Jose and Co. Reinvigorate Winwood
December 11, 2008 by User 0 Comments

Jose and Co. Reinvigorate Winwood

By Richard Amey

Worthington Herald

December 11, 2008


Being born to sing is talent specific and generous enough. But also to play several instruments, stringed and keyed and vocalise at the same time, is special – let alone to compose superb material to boot.

But when full organ is the main one of those instruments, you have a phenomenon in any sphere of music.


Brummie Steve Winwood threw off writing and singing top 10 hits with the Spencer Davis Group from the age of 15. 


He played Hammond organ then, so at the age of 60 this year, "after all these years" it is easy for us to take for granted that he plays with both hands, fills the absent bass guitar player's role with his left foot on the pedal board, and controls the volume with his right – and still with the apparently intact blues-soul voice that has tingled spines since the 60s.


Being born to sing? Taureans can't help it. It's the great vocal star sign and Winwood shares it with another English singer from the almost exactly same stable and with a similar versatility– Sheffield's Paul Carrack. Both are in this nation's top rank at what they do.


Music keeps one young, and Winwood, from the stalls seats, scarcely looked older than 40. His longevity allows him the luxury of crowd-pleasing nostalgia and of the 14 songs filling two unbroken hours, eight were from his 60s and 70s days in SDG, Traffic and Blind Faith. And he finished with two encores more than 40 years old.


Mr Fantasy he sang, played and soloed on pale blue Fender Stratocaster, accompanied just by his wind player Paul Booth deputising on organ and his kit drummer Richard Bailey. Then multi-percussionist Karl Van Den Bosch and guitarist Jose Neto rejoined them for Gimme Some Loving.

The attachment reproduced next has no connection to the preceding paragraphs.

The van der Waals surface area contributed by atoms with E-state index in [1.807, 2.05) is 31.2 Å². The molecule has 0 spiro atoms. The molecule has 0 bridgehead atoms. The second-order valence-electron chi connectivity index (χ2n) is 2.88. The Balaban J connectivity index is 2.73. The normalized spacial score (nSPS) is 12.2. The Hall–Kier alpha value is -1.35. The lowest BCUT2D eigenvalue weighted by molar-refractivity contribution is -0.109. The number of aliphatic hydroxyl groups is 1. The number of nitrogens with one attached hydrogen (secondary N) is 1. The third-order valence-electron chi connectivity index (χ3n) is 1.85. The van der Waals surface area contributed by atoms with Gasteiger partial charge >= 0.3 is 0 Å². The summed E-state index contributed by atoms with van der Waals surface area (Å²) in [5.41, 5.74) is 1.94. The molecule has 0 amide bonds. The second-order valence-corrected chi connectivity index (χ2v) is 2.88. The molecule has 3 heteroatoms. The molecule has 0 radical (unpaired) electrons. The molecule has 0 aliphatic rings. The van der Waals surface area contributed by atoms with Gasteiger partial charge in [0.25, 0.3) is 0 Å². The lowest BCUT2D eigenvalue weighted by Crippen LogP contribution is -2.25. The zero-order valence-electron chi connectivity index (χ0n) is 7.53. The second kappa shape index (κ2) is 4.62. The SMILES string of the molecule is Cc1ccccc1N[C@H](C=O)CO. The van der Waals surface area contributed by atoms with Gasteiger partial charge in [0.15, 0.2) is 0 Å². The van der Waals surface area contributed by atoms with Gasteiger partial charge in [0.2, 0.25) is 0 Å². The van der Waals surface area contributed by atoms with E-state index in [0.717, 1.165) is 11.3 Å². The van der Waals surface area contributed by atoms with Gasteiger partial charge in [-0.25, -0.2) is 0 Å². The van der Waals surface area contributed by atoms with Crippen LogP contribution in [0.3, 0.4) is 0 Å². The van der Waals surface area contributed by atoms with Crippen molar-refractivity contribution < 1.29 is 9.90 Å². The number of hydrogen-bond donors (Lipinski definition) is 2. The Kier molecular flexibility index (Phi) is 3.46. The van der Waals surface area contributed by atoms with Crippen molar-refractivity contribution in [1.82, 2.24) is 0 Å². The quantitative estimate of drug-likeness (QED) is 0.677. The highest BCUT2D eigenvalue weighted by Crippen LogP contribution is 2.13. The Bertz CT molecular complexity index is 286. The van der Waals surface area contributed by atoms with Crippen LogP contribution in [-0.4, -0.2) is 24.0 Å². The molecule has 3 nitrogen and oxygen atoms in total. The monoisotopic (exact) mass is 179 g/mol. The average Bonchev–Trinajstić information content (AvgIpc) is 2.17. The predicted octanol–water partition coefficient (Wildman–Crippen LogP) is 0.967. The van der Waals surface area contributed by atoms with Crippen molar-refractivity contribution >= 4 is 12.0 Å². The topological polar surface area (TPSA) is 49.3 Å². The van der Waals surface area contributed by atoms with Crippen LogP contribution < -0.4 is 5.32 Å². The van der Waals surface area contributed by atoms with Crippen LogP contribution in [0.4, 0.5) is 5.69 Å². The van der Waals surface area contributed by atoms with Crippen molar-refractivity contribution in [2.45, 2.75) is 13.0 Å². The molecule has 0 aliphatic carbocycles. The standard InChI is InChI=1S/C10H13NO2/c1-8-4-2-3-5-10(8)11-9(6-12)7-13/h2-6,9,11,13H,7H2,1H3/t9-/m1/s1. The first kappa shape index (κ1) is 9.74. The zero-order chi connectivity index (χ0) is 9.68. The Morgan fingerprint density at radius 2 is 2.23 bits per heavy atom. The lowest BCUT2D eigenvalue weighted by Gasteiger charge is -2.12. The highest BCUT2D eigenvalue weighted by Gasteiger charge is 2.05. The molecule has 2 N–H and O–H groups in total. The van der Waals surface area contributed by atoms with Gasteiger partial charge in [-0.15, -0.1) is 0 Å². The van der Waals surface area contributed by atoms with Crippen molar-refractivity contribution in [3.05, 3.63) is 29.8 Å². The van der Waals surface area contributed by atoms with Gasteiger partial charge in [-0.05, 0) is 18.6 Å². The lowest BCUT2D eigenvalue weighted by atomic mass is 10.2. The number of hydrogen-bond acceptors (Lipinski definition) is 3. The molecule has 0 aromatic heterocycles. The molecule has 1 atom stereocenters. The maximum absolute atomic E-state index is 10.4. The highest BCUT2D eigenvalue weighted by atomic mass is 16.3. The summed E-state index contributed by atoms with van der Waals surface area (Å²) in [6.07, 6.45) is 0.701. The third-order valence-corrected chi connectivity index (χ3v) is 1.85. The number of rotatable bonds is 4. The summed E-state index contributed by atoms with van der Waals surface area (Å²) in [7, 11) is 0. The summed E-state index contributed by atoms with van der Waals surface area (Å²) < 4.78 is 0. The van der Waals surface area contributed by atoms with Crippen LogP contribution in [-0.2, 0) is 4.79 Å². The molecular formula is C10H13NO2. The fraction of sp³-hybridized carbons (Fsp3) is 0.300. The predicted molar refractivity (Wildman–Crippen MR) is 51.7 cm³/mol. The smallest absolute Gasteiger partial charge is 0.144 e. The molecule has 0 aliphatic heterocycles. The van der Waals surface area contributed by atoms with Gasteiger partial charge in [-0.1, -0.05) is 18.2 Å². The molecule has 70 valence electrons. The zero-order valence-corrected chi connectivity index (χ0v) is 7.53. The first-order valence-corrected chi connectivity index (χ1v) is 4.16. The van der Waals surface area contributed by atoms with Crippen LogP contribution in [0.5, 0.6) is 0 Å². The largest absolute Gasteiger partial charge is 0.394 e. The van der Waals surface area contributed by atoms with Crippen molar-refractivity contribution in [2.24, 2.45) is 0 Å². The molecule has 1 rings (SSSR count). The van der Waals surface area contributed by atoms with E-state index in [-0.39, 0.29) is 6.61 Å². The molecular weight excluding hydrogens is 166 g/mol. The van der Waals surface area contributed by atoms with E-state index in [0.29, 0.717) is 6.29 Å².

If one were puzzled or cynical that the richest "second period" Winwood material of the 80s and 90s was represented by only one number – the big hit Higher Love, from Back In The High Life – one needed to legislate that his "third period", that began with his About Time album in the middle of this present decade, is a return to live music making from his 20 years of mainly isolated solo studio creating.


The key to this modern phase is Latin American rhythm and percussion that is now as much Winwood's modern style as world music became Peter Gabriel's influential stamp. That is why Van Den Bosch is there, but the firelighter in the music is now 53-year-old star man, Neto.


He's Brazilian. Like Pele, he has a full name – Jose Pires de Almeida Neto. He has a beautiful sculpted Paradis guitar by Swiss luthier Rolf Spuler. On show this night was his natural wood one, although he also picked up a white Strat for some numbers, which visually broke the spell a little.


He is an exceptional rhythm guitarist, and also the main mover in the act because the rest of the band are tied either to seats or a microphone. And with bandana and broad-striped trousers, he is a magnetic visual presence and and a solidifying one musically.


Winwood discovered Neto at Ronnie Scott's Jazz Club in London and he is a jazz player - but fluent in other styles, including in the studio using classical guitar. Like several top experts such as trailblazers Mark Knopfler, Jeff Beck, he does not use a plectrum.


He contributed several key-point solos of different kinds, which threw into relief the dated guitar work of Winwood himself. Of course, that was never Winwood's arresting bowstring, but he gave a full-bent guitar hero account on Mr Fantasy.


Different Light, ironically the only cherry picked from About Time, had kicked everything off. I'm A Man (SDG) maintained the pace and led into Hungry Man, one of three tracks from the new album this year, Nine Lives.


The congas of Van Den Bosch and the ever-varied rhythms of Nato pervaded and drove the evening, and that instrumentation opened up welcome updated takes on all the older material, bar Mr Fantasy. The arrangements were free with lots of room for improvisation, and there was bags of colour and attack from Booth's tenor and soprano saxes, flute and low Celtic whistle.


An ultimate irony, the Spencer Davis Group were due soon in town, with the Troggs, on their retro show tickets. Winwood is a long way on from that.